## Volume Percentage

Liquid volumes over a wide range of magnitudes are conveniently measured using common and relatively inexpensive laboratory equipment. The concentration of a solution formed by dissolving a liquid solute in a liquid solvent is therefore often expressed as a **volume percentage**, %vol or (v/v)%:

\(\text{volume percentage} = \cfrac{\text{volume solute}}{\text{volume solution}} × 100\%\)

### Calculations Using Volume Percentage

Rubbing alcohol (isopropanol) is usually sold as a 70%vol aqueous solution. If the density of isopropyl alcohol is 0.785 g/mL, how many grams of isopropyl alcohol are present in a 355 mL bottle of rubbing alcohol?

#### Solution

Per the definition of volume percentage, the isopropanol volume is 70% of the total solution volume. Multiplying the isopropanol volume by its density yields the requested mass:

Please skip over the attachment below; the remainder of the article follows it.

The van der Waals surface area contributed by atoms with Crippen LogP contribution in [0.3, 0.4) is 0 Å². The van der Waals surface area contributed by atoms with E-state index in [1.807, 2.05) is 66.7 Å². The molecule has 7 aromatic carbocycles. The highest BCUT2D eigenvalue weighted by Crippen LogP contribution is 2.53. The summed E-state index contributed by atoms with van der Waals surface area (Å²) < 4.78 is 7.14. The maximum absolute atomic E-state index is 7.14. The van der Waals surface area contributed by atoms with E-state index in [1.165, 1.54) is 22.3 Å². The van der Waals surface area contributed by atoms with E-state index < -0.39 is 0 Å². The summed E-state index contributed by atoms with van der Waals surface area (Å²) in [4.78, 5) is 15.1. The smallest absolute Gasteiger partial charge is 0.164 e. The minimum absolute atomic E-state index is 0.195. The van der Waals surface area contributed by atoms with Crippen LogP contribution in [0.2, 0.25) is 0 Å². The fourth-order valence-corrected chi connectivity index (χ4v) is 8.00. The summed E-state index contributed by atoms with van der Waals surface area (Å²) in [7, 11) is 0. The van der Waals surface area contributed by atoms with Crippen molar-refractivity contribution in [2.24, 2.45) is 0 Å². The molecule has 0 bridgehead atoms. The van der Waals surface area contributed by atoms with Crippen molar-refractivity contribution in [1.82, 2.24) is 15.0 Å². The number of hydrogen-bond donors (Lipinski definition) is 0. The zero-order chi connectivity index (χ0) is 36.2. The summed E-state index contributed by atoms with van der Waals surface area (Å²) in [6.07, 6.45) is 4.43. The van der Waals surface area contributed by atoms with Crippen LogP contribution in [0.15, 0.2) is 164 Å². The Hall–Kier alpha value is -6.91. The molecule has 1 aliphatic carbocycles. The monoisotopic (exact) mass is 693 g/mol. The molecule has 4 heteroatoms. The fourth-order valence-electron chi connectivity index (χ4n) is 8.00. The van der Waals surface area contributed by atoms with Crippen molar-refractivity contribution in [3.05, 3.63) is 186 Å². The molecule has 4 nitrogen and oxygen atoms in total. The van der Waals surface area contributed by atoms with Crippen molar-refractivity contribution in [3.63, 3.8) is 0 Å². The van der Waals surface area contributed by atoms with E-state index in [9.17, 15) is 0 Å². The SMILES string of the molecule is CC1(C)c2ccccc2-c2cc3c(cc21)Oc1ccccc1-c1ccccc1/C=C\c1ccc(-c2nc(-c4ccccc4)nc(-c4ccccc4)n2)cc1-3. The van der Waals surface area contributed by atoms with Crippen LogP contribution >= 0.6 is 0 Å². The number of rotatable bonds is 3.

\(\left ( 355\text{ mL solution} \right ) \left ( \cfrac{70\text{ mL isopropyl alcohol}}{100\text{ mL solution}} \right ) \left ( \cfrac{0.785\text{ g isopropyl alcohol}}{1\text{ mL isopropyl alcohol}} \right ) \)

\(= 195\text{ g isopropyl alcohol}\)

## Mass-Volume Percentage

“Mixed” percentage units, derived from the mass of solute and the volume of solution, are popular for certain biochemical and medical applications. A **mass-volume percent** is a ratio of a solute’s mass to the solution’s volume expressed as a percentage. The specific units used for solute mass and solution volume may vary, depending on the solution.

For example, physiological saline solution, used to prepare intravenous fluids, has a concentration of 0.9% mass/volume (m/v), indicating that the composition is 0.9 g of solute per 100 mL of solution. The concentration of glucose in blood (commonly referred to as “blood sugar”) is also typically expressed in terms of a mass-volume ratio. Though not expressed explicitly as a percentage, its concentration is usually given in milligrams of glucose per deciliter (100 mL) of blood (see image below).